Today RGS has grown to be one of the world’s biggest congregations of women with more than 4,000 sisters serving in 73 countries in five continents. On its centennial in 2012 the Philippines Province reported it was running 27 apostolic and contemplative communities in the country. More than 140 apostolic sisters and 25 contemplative sisters were serving in the Philippines.

In 2002 there were a total of 183 Filipino apostolic and contemplative sisters, the Catholic Directory of the Philippines reported. 

Read Part 1 of Q & A with Sr. Borbon published in GSR

Part 2

Obituary: Indian nun who helped sex workers, trafficked people dies

Farewell Sr Shalini D'Souza video

Sister Shalini D’Souza, the first Indian to head a US-based international religious congregation for women, and who once distributed condoms in Delhi’s red-light district to fight AIDS, died Thursday. She was 76.

Sister Shalini of the Sisters of Charity of Nazareth was “an extraordinary person” whose “vision of mission …

Read full report from Patna, India

Nuns reach out to sex workers in fight against prostitution in the Philippines

The mobile phone is an invaluable tool Mary Queen of Heaven Missionaries Junior Sister Joy Culaiban uses so women and girl sex workers who want help in leaving prostitution can contact her. - NJ Viehland Photos

The mobile phone is an invaluable tool Mary Queen of Heaven Missionaries Junior Sister Joy Culaniban uses so women and girl sex workers who want help in leaving prostitution can contact her. – NJ Viehland Photos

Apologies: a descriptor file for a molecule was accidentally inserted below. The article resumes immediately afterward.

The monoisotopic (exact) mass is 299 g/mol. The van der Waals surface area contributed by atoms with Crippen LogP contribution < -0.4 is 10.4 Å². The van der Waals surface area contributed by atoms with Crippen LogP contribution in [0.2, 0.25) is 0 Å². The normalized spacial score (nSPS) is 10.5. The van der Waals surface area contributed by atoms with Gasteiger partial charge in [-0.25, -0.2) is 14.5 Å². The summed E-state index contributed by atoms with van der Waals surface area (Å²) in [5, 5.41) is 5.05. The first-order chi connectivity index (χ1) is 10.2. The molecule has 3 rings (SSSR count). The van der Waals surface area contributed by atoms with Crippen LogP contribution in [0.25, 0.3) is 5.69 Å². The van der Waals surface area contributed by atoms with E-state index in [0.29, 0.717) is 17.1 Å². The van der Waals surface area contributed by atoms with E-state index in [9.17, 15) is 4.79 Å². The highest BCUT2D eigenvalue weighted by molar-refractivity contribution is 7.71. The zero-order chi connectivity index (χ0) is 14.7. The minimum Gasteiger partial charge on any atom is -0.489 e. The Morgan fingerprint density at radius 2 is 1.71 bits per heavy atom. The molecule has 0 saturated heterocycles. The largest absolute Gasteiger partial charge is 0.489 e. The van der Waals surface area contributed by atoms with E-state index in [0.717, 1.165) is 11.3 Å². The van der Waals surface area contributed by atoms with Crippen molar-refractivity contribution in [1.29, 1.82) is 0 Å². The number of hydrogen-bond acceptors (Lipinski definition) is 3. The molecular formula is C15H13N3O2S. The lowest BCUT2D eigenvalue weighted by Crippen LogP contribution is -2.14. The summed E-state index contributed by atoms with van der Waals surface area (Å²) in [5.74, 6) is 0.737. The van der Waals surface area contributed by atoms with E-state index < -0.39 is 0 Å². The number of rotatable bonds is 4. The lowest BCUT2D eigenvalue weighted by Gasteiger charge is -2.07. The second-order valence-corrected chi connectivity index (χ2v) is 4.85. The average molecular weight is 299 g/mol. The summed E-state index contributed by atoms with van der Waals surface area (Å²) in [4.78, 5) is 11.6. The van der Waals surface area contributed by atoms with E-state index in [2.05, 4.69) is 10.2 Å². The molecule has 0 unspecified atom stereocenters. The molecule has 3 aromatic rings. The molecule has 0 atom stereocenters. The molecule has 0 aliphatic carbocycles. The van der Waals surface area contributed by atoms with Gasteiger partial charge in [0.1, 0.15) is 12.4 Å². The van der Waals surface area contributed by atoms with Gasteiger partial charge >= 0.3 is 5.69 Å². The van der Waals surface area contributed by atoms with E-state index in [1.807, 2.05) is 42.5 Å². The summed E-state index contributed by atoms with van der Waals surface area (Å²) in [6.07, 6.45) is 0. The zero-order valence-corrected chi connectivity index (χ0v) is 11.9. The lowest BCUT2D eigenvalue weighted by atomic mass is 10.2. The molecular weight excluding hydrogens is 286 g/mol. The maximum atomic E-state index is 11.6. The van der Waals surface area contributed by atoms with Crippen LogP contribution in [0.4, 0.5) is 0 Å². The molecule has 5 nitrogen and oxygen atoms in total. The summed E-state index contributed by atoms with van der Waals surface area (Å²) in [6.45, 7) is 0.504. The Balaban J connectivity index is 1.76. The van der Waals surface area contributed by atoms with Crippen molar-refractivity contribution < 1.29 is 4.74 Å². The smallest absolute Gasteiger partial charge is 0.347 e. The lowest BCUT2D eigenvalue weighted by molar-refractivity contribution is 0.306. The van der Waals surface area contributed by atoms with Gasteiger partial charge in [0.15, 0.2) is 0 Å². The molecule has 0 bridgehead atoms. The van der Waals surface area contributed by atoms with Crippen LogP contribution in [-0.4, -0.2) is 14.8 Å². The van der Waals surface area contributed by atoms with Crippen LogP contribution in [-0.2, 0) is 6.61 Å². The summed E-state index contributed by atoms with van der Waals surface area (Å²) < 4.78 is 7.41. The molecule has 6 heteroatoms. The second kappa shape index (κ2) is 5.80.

Mary Queen of Heaven Missionaries have been encountering sex workers in the field (bars and brothels) for years. The sisters reach out to women and offer them love and listening and, if they want, shelter and a way out of the business, which is driven by poverty. They are also working to prevent entry into prostitution by educating women in rural areas, and they recently have been talking about their work at other dioceses so that the efforts can expand.

Read full report

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Will Pope Francis meet with ‘comfort women’ during his Aug. trip to Korea?

Korean news agencies citing an announcement by the Korean papal preparatory committee are reporting that women forced to work at Japanese military brothels during World War II have been invited to a Mass that Pope Francis will celebrate on Aug. 18 during his planned visit to South Korea.

Addressing the “comfort women” – and possibly meeting with them – could have international implications, as the issue remains highly charged in Asia,  a National Catholic Reporter blog says.

Around 200,000 women, mainly from Korea but also from Philippines, China, Taiwan and Indonesia among others, were forced into sexual slavery for imperial troops as Japan stormed across Asia before and during World War II.